Champing At The Bit

Passengers leaving Ryanair jet
“But… But this is where we left from!”

This is weird. I’m going to sunny Germany tomorrow, but I’m sitting here with nothing to do. For once I packed well in advance. This is as unlike me as it is possible to imagine, and must basically have happened by accident.

So tomorrow we’re driving to Knock, which should take about an hour, flying with Ryanair to Frankfurt, which should take two hours, and then getting from there to where Frankfurt actually is, which will be the longest leg of the whole trip. You know the usual way.

English: Night view of the euro monument (euro...
Oh look, it’s breaking up!

Hahn airport – “Frankfurt-Hahn“, as Ryanair have the nads to call it – is actually nearer Luxembourg. The tickets were fantastically cheap though, it must be said. We are going to Frankfurt basically because we can afford to. Oh, there will be some research and meetings and stuff. This is the home of the European Central Bank, the institution that is handling our currency in such a profoundly wrong-headed way, so there is much to learn. Perhaps we will even have a little protest. I plan to stand opposite the ECB with my arms folded, frowning really hard.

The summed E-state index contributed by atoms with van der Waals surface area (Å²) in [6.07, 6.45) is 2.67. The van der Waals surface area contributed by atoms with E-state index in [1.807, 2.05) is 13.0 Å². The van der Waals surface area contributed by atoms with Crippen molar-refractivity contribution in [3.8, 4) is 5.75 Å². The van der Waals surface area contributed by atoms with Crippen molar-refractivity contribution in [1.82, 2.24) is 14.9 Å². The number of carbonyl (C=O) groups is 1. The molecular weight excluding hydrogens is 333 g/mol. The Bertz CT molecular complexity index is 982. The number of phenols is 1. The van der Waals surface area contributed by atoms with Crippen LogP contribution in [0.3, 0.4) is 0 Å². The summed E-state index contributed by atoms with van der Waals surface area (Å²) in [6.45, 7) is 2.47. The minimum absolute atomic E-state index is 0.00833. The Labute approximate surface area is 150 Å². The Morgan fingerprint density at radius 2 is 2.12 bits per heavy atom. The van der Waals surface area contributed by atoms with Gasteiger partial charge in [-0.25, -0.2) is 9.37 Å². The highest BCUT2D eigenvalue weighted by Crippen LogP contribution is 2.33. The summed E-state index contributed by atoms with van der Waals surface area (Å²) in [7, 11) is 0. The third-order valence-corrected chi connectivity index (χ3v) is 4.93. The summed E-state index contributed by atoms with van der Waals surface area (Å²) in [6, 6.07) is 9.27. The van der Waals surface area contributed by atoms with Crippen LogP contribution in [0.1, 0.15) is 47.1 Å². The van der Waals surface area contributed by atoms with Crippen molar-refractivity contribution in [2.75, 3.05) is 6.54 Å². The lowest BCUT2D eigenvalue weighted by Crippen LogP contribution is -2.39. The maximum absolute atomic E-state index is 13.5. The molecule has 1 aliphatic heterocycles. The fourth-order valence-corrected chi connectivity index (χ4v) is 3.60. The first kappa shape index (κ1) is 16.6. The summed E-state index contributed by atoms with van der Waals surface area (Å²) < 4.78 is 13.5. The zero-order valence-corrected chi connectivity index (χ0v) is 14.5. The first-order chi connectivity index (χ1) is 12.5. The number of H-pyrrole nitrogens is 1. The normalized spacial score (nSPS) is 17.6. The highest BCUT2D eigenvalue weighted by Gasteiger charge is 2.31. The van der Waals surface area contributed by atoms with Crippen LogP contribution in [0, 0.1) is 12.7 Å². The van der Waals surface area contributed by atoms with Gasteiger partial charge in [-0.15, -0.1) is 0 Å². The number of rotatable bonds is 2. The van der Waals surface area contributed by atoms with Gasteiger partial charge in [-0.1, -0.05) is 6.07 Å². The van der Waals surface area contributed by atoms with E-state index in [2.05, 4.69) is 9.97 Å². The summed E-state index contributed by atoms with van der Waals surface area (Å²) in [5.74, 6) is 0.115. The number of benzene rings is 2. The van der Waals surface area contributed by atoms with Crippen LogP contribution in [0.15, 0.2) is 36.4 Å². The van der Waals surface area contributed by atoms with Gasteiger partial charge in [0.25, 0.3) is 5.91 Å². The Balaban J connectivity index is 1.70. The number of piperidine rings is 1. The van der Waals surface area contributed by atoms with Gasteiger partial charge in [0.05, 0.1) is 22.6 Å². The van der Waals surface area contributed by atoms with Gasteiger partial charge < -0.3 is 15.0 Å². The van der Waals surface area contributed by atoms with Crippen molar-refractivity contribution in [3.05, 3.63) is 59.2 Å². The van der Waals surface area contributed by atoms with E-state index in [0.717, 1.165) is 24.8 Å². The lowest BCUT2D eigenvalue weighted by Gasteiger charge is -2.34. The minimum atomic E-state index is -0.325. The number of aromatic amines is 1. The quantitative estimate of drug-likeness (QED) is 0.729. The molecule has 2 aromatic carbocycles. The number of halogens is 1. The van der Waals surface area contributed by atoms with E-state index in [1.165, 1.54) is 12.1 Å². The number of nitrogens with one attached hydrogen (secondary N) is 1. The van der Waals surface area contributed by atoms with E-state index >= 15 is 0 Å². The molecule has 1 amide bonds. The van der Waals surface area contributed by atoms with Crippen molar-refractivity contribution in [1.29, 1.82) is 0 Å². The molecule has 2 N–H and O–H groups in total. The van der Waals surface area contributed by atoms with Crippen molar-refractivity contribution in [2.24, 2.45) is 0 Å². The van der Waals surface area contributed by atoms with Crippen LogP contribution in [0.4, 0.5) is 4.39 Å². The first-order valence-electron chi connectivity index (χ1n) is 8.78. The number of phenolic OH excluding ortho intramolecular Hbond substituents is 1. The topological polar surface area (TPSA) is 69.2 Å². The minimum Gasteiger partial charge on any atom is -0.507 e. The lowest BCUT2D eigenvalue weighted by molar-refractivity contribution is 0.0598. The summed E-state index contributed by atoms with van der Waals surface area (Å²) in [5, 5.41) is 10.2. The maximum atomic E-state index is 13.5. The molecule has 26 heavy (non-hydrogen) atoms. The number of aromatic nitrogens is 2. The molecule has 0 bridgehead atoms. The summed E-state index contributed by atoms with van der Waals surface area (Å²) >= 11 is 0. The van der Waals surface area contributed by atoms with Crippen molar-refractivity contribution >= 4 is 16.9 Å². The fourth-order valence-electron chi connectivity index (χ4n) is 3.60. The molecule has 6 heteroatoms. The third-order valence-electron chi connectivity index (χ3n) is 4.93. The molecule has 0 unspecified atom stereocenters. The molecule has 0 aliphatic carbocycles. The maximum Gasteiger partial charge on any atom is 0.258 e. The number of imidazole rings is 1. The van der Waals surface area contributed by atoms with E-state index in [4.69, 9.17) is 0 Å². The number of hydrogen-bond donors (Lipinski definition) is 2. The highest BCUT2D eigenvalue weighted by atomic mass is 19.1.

I’ve been planning this trip for a few weeks though, you think I found time to refresh my German? Did I hell. But then, do I need to now? My phone can speak German for me. Even the free Google Translate is very good – though bear in mind that to use an online translation service you have to pay for data at roaming rates. Right now I’m just getting it to say things like “How many cars may I eat?”, “This shop sells millions of ducklings in a box”, and let’s not forget that old favourite, “My wombat is constipated”.

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7 thoughts on “Champing At The Bit

    1. An update on that: In Frankfurt at least, English really was spoken everywhere. But I also found my German coming back quite rapidly. It is really not a hard language for an English speaker to make themselves understood in, there’s no excuse not to learn some.

      I think English speakers are badly served by often having French for their first experience of a foreign tongue. I suspect it is an innately frustrating language, and could put you off the whole idea of foreignness for like. We would be better off starting with something closer to English, like German.

      Or of course Dutch.

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  1. Richard, you are rapidly becoming my laugh a day guy! I’m trying to spread the articles out to the days of the week I don’t care for. Cath

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